'You have to be willing to give up everything you've ever known': Leah Remini slams Scientology AGAIN for 'brainwashing' people and tearing families apart
- The 46-year-old actress has repeatedly spoken out against the 'religion' since she left in 2013
- She published a book, Troublemaker, and is promoting an A&E series, Leah Remini: Scientology and the Aftermath
- In a new PAPER magazine essay, she says she wants to keep fighting Scientology and hopes the government will go after them
- She repeated her claims that members of the church were beaten and are separated from their families if they leave
Leah Remini isn't done battling the Church of Scientology, which she left in 2013 and has been criticizing publicly ever since.
Following a bestselling book — Troublemaker, in which she details her life growing up in the church — and her popular A&E series, Leah Remini: Scientology and the Aftermath, the 46-year-old is still working to combat the organization she claims brainwashed and indoctrinated her and abused other members.
Speaking in a new essay in the latest issue of PAPER magazine, the King of Queens star repeats her claims that Scientology is a nefarious organization, adding that she hopes the FBI will open a new investigation into its activities.
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Speaking out: Leah Remini is lashing out again at Scientology in a new essay for PAPER
People often wonder how adults get mixed up in cults, but Leah first joined the church as an impressionable kid. Her mom joined up first, bringing Leah and her sister along.
It was easy for Leah to fall under its spell. She recalls the indoctrination, explaining that she was told that she was special, even as a kid. The church also tells its members that it is working toward noble goals, which sound attractive.
'Scientology claims it makes a better world,' she said. 'You're all working on the same goal to make the world a better place, to make the planet a better place. We're saving mankind.'
But despite being out to make the world better, she went on, Scientologist 'are taught not to be in harmony with the rest of the world'.
Brainwashed: She joined the church when she was a child (pictured in 1989, several years after joining), following in the footsteps of her mother
Scary: She said several senior members have claimed to have been beaten by Scientology's leader, David Miscavige (pictured right, with Tom Cruise)
They don't associate much with outsiders, they avoid the outside opinions about the Church and they have 'enemies' — anyone who is against Scientology. This includes the American Medical Association, psychiatry, the government, police officers, and news organizations.
The Church of Scientology has famously hit out at all news organizations who have criticized it, and Tom Cruise caused a firestorm in 2005 when he hit out at Brooke Shields for pursuing psychiatry for her postpartum depression.
It took a long time for Leah to see all of this, though. She first started having doubts when several senior executives and clergy with Scientology left, claiming they'd been beaten and had beaten under people, all under the control of Scientology's leader, David Miscavige.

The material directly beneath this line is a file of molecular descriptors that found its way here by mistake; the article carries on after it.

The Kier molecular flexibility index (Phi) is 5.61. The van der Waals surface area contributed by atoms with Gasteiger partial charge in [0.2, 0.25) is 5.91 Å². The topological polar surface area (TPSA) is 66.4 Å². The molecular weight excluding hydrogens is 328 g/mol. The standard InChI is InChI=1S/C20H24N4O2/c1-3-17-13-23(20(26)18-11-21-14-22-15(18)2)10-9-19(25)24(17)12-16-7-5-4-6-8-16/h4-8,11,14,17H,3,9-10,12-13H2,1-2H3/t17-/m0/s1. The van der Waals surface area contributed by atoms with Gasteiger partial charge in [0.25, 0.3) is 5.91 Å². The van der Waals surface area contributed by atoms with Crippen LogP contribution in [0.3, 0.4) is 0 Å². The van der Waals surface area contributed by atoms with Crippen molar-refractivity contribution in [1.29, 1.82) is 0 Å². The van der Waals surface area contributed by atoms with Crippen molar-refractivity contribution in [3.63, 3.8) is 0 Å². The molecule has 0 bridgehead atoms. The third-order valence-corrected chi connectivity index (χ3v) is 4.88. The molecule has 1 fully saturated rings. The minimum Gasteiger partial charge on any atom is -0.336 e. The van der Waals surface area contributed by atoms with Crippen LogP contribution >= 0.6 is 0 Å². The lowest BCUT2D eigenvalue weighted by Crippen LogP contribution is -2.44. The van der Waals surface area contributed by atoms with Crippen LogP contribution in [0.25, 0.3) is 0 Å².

After hearing these stories several times, she did something strictly verboten under the Church: She looked Scientology up on the internet, gathering more information.
Vocal opponent: Leah has also written a book about her experiences called Troublemaker: Surviving Hollywood and Scientology
Ultimately, it took Leah six years to fully get out of the church. She and her family had been with Scientology for years, and Leah herself had donated millions to it.
'If you are questioning the teachings or the organization, they start to go to work on your family and friends, who, remember, are all Scientologists at this point,' she wrote. 'So it's one thing to walk away and to say, "I'm not into this s*** anymore, I'm gone."
'If you have kids you would have indoctrinated them into Scientology. Your family, your mother, your father, and you usually work for Scientologists. So walking away means leaving all of that behind, because they have to shun you if you leave. You have to be willing to give up everything you've ever known.'
While Leah was lucky — her family left the church with her — not everyone is so fortunate. Her new TV series tells the stories of ex-church-members like these, some of whom were beaten and several of whom had to abandon their loved ones.
In her new A&E series, ex-Scientology members open up about their own horros
Even after publishing her book and promoting her show, though, she's not shutting up — even if it's just to reiterate points she's already made.
'Listen, I'm over the church of Scientology. Period. I've written a book. I've told my story,' she explained. 'What I am taking a stand against is the church turning around and turning against every journalist, every person, every organization who has the balls to tell their story about what really happened.'
She knows the Church will go after her and A&E, as well as the individuals featured on her show. They'll try to discredit them and make them look bitter and out to get the Church — but, she says, they are out to get the Church, and for good reason.
'When you hurt people, defraud them out of money and their lives and brainwash them and victimize them, that's what happens,' she concluded.
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